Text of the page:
Yesterday, I identified and discussed eight hitters who boosted their fly ball rates from May to June by the greatest amount. Today, I’ll check in on batters whose fly ball rates have plummeted from May to June. For some, this is actually a positive, while for others, it’s a potentially ominous sign for their power.
|Name||May FB%||June FB%||Diff|
When you’re a power only guy with a high strikeout rate, you need to elevate the ball and make the most of that power by giving yourself as many home run opportunities as possible. Ian Happ did that in May, but not in June. But these monthly rates are a perfect example of why we shouldn’t overreact to small samples. Most hitter metrics oscillate over different date ranges, but ultimately, they usually settle in where we expected them to. Though Happ’s fly ball rate has been up and down, his season mark is almost 43%, which is just above where he landed last year. Owners beware — his BABIP sits at an absurd .410 and I don’t need to do any xBABIP math to be sure that’s going to collapse at some point.
Enrique Hernandez has hit 14 homers?!?! Where the heck have I been? I guess he’s a good example of not really paying attention to guys you don’t own. Hernandez was a fly ball machine in May, and although that FB% has naturally regressed some in June, it was still well above his historical marks. Sadly, he doesn’t really have a full-time job and probably won’t without an injury. Enjoy his production in NL-Only leagues, but I can’t imagine him earning any shallow mixed league value the rest of the way.
Martin Maldonado is your standard second catcher in a deep mixed or AL-Only league and he hit more fly balls than ever in May, but followed that up with a mark well below what he’s done in the past. The good news is he’s pulling his flies at the highest rate of his career, so there’s a good chance his HR/FB rate rebounds back into the low teens.
After a down first five months, Carlos Gonzalez’s sizzling September gave some of us hope that he would rebound this year, but instead, his wOBA has declined again. With Coors Field’s home run inflating ways, you probably want to hit more fly balls, but CarGo’s FB% dropped to a ridiculously low mark in June. That’s not what you want to see from a supposed power hitter. I’m still holding in the 15-team mixed LABR league, but I’m losing hope of any sort of upcoming hot streak.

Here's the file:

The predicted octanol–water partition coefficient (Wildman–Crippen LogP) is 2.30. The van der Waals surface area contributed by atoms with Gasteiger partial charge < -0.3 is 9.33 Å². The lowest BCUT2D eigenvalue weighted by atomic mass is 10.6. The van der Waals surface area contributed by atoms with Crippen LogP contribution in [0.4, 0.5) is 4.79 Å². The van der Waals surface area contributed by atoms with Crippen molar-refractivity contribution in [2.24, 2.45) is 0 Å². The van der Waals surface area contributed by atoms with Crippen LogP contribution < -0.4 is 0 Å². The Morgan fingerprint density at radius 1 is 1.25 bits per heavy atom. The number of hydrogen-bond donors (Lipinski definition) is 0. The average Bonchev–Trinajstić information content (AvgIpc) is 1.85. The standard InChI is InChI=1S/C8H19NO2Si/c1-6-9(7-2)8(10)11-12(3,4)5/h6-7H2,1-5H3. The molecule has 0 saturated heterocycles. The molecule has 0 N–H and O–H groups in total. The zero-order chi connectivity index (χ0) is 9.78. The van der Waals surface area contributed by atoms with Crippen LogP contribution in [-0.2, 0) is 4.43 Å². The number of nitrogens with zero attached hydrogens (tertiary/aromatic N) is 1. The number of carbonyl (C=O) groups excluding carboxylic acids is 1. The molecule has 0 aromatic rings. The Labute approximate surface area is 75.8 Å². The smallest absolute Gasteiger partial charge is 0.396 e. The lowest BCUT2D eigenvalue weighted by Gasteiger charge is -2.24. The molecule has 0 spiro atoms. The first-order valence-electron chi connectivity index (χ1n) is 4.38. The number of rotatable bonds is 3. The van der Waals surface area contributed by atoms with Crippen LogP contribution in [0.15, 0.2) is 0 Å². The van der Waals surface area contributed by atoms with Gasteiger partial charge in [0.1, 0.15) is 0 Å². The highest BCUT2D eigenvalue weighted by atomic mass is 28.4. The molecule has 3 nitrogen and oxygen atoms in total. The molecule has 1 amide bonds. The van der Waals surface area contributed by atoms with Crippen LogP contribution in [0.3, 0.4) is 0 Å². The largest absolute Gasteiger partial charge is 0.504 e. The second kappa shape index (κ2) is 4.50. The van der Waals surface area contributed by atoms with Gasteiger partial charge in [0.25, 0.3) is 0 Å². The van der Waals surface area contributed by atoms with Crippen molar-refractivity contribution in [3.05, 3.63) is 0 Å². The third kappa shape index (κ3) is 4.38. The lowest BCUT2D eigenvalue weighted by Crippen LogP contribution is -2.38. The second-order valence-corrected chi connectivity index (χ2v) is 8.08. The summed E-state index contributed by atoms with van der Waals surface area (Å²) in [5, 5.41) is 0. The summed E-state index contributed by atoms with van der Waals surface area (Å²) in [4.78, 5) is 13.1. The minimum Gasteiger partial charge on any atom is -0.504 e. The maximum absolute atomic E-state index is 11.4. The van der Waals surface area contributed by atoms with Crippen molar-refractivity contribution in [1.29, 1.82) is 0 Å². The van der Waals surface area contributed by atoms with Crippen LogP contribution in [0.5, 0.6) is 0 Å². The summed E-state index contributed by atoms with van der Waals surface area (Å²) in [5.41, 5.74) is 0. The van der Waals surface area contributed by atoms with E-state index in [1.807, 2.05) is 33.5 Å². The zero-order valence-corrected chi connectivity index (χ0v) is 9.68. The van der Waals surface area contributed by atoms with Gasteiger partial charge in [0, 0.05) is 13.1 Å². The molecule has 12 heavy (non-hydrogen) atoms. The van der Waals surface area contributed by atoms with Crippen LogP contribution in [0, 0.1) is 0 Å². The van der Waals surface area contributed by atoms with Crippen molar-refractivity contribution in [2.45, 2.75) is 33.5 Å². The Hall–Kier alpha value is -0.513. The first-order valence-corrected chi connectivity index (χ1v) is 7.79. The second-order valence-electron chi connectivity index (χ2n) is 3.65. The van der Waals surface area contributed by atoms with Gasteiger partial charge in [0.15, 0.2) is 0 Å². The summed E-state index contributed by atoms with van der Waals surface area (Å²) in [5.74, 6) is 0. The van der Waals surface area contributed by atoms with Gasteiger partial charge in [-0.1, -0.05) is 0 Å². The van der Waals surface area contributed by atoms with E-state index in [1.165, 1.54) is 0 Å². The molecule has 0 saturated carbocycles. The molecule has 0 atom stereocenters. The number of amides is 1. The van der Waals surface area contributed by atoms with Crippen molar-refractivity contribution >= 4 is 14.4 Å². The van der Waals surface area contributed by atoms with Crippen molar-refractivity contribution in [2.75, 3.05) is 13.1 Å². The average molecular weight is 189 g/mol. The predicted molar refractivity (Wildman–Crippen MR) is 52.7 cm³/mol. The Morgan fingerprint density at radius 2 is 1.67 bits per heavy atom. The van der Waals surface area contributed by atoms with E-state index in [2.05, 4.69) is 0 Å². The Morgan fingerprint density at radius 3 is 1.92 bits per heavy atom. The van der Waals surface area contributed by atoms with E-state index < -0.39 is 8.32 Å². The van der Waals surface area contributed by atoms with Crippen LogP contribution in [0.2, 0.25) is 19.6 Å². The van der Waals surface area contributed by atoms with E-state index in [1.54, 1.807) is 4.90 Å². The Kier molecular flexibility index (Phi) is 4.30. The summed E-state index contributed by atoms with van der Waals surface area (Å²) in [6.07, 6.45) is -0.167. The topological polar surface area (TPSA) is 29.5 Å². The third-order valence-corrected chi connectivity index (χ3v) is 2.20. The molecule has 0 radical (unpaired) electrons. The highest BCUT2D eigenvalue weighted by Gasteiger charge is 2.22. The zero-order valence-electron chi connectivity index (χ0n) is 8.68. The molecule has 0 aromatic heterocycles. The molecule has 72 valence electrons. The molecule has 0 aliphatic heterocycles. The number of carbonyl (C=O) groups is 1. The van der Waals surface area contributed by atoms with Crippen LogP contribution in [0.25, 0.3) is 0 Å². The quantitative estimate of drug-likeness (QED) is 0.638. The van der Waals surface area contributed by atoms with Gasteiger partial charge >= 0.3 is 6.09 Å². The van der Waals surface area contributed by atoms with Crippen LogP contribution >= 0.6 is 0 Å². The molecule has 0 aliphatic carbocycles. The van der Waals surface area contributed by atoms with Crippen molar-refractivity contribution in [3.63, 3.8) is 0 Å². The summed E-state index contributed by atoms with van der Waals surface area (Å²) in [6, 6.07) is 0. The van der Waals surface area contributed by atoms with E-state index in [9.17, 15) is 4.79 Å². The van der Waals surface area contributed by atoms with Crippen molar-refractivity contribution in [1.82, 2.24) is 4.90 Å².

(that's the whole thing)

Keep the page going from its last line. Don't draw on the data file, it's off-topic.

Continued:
Billy Hamilton’s FB% should never be above 40%. Maybe he learned his lesson in June.
Part of Brandon Nimmo’s breakout appeal was the increased fly ball rate, but that fell back to Earth in June. He’s still sporting a 20% HR/FB rate, but without a lofty FB%, you’re hoping he can maintain the power surge. It’s also questionable he could maintain a .344 BABIP with a below average line drive rate and worse than average IFFB%.
It’s difficult to get a sense of exactly how much power Hunter Dozier has in his bat given that his ISO marks and HR/FB rates have jumped around from the mid-single digits to the teens (and even nearly 30% at Double-A in 2016) during his minor league career. But he has generally held FB% marks in the high 30% and low 40% range, so his May looks more like what we should expect moving forward. A mark above 50% would have killed his offense since he doesn’t hit enough of those flies out of the park to offset all the fly ball outs.
Scott Kingery is more of a speed than power guy, so he probably shouldn’t be above 40% in fly ball rate. He has shown some pop though, so a sub-30% mark seems too low. I would guess that a league average mark would give him the best combination of power and BABIP potential. As a rookie, he’s got time to reach that optimum level.
Aaron Judge’s immense power means you do want lots of fly balls, so his June mark was a head scratcher. There’s absolutely no reason for Judge posting a FB% of just about 26%. Owners should hope he returns to his normal fly ball ways in July.
Mike Podhorzer is the 2015 Fantasy Sports Writers Association Baseball Writer of the Year. He produces player projections using his own forecasting system and is the author of the eBook Projecting X 2.0: How to Forecast Baseball Player Performance, which teaches you how to project players yourself. His projections helped him win the inaugural 2013 Tout Wars mixed draft league. Follow Mike on Twitter @MikePodhorzer and contact him via email.